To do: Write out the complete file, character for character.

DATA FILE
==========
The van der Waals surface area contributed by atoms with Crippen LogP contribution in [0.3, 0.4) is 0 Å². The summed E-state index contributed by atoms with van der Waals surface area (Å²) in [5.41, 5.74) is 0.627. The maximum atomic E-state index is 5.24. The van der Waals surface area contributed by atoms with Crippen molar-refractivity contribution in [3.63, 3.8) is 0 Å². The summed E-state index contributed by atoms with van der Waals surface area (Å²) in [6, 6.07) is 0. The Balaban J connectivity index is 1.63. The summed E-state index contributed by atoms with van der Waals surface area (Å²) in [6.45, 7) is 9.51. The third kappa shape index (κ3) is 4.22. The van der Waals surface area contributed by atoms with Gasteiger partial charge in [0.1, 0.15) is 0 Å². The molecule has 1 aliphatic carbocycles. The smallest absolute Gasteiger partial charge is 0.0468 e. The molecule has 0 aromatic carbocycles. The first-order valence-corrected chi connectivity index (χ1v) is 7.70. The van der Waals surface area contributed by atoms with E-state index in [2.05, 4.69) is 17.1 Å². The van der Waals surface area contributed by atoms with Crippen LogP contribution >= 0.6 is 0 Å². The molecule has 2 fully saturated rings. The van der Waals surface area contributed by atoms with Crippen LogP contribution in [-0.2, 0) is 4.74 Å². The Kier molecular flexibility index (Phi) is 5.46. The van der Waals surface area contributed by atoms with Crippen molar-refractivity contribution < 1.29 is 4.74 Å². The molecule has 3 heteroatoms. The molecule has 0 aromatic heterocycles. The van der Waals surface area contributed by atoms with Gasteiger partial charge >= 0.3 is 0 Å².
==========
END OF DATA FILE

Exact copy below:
The van der Waals surface area contributed by atoms with Crippen LogP contribution in [0.3, 0.4) is 0 Å². The summed E-state index contributed by atoms with van der Waals surface area (Å²) in [5.41, 5.74) is 0.627. The maximum atomic E-state index is 5.24. The van der Waals surface area contributed by atoms with Crippen molar-refractivity contribution in [3.63, 3.8) is 0 Å². The summed E-state index contributed by atoms with van der Waals surface area (Å²) in [6, 6.07) is 0. The Balaban J connectivity index is 1.63. The summed E-state index contributed by atoms with van der Waals surface area (Å²) in [6.45, 7) is 9.51. The third kappa shape index (κ3) is 4.22. The van der Waals surface area contributed by atoms with Gasteiger partial charge in [0.1, 0.15) is 0 Å². The molecule has 1 aliphatic carbocycles. The smallest absolute Gasteiger partial charge is 0.0468 e. The molecule has 0 aromatic carbocycles. The first-order valence-corrected chi connectivity index (χ1v) is 7.70. The van der Waals surface area contributed by atoms with E-state index in [2.05, 4.69) is 17.1 Å². The van der Waals surface area contributed by atoms with Crippen LogP contribution >= 0.6 is 0 Å². The molecule has 2 fully saturated rings. The van der Waals surface area contributed by atoms with Crippen LogP contribution in [-0.2, 0) is 4.74 Å². The Kier molecular flexibility index (Phi) is 5.46. The van der Waals surface area contributed by atoms with Crippen molar-refractivity contribution < 1.29 is 4.74 Å². The molecule has 3 heteroatoms. The molecule has 0 aromatic heterocycles. The van der Waals surface area contributed by atoms with Gasteiger partial charge >= 0.3 is 0 Å².